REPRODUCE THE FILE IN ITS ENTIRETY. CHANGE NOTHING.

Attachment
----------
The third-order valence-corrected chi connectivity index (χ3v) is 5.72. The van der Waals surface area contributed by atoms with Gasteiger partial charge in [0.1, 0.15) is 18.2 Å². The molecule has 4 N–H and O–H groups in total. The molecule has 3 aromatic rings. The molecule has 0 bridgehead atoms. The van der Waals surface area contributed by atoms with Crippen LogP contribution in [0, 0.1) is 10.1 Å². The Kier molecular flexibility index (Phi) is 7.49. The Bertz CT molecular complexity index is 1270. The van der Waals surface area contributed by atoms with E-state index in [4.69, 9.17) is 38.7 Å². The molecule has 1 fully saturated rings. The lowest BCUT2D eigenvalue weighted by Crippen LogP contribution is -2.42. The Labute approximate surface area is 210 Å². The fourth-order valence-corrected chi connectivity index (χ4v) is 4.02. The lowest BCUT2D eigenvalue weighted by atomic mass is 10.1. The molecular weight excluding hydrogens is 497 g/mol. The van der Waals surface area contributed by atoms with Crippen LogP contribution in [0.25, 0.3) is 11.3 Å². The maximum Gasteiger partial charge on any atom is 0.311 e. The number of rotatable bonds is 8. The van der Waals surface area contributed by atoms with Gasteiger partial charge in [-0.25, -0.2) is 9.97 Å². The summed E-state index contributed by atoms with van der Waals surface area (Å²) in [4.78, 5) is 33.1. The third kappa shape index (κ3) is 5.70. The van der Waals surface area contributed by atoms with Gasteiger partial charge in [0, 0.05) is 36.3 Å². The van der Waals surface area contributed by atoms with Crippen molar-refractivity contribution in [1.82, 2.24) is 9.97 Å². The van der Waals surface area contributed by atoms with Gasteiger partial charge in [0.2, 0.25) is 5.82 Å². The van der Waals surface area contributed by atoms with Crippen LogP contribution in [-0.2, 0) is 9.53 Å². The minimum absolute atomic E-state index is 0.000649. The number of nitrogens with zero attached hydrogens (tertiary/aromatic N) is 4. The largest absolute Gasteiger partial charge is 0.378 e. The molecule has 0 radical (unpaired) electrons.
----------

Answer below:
The third-order valence-corrected chi connectivity index (χ3v) is 5.72. The van der Waals surface area contributed by atoms with Gasteiger partial charge in [0.1, 0.15) is 18.2 Å². The molecule has 4 N–H and O–H groups in total. The molecule has 3 aromatic rings. The molecule has 0 bridgehead atoms. The van der Waals surface area contributed by atoms with Crippen LogP contribution in [0, 0.1) is 10.1 Å². The Kier molecular flexibility index (Phi) is 7.49. The Bertz CT molecular complexity index is 1270. The van der Waals surface area contributed by atoms with E-state index in [4.69, 9.17) is 38.7 Å². The molecule has 1 fully saturated rings. The lowest BCUT2D eigenvalue weighted by Crippen LogP contribution is -2.42. The Labute approximate surface area is 210 Å². The fourth-order valence-corrected chi connectivity index (χ4v) is 4.02. The lowest BCUT2D eigenvalue weighted by atomic mass is 10.1. The molecular weight excluding hydrogens is 497 g/mol. The van der Waals surface area contributed by atoms with Crippen LogP contribution in [0.25, 0.3) is 11.3 Å². The maximum Gasteiger partial charge on any atom is 0.311 e. The number of rotatable bonds is 8. The van der Waals surface area contributed by atoms with Gasteiger partial charge in [-0.25, -0.2) is 9.97 Å². The summed E-state index contributed by atoms with van der Waals surface area (Å²) in [4.78, 5) is 33.1. The third kappa shape index (κ3) is 5.70. The van der Waals surface area contributed by atoms with Gasteiger partial charge in [0, 0.05) is 36.3 Å². The van der Waals surface area contributed by atoms with Crippen molar-refractivity contribution in [1.82, 2.24) is 9.97 Å². The van der Waals surface area contributed by atoms with Gasteiger partial charge in [0.2, 0.25) is 5.82 Å². The van der Waals surface area contributed by atoms with Crippen LogP contribution in [-0.2, 0) is 9.53 Å². The minimum absolute atomic E-state index is 0.000649. The number of nitrogens with zero attached hydrogens (tertiary/aromatic N) is 4. The largest absolute Gasteiger partial charge is 0.378 e. The molecule has 0 radical (unpaired) electrons.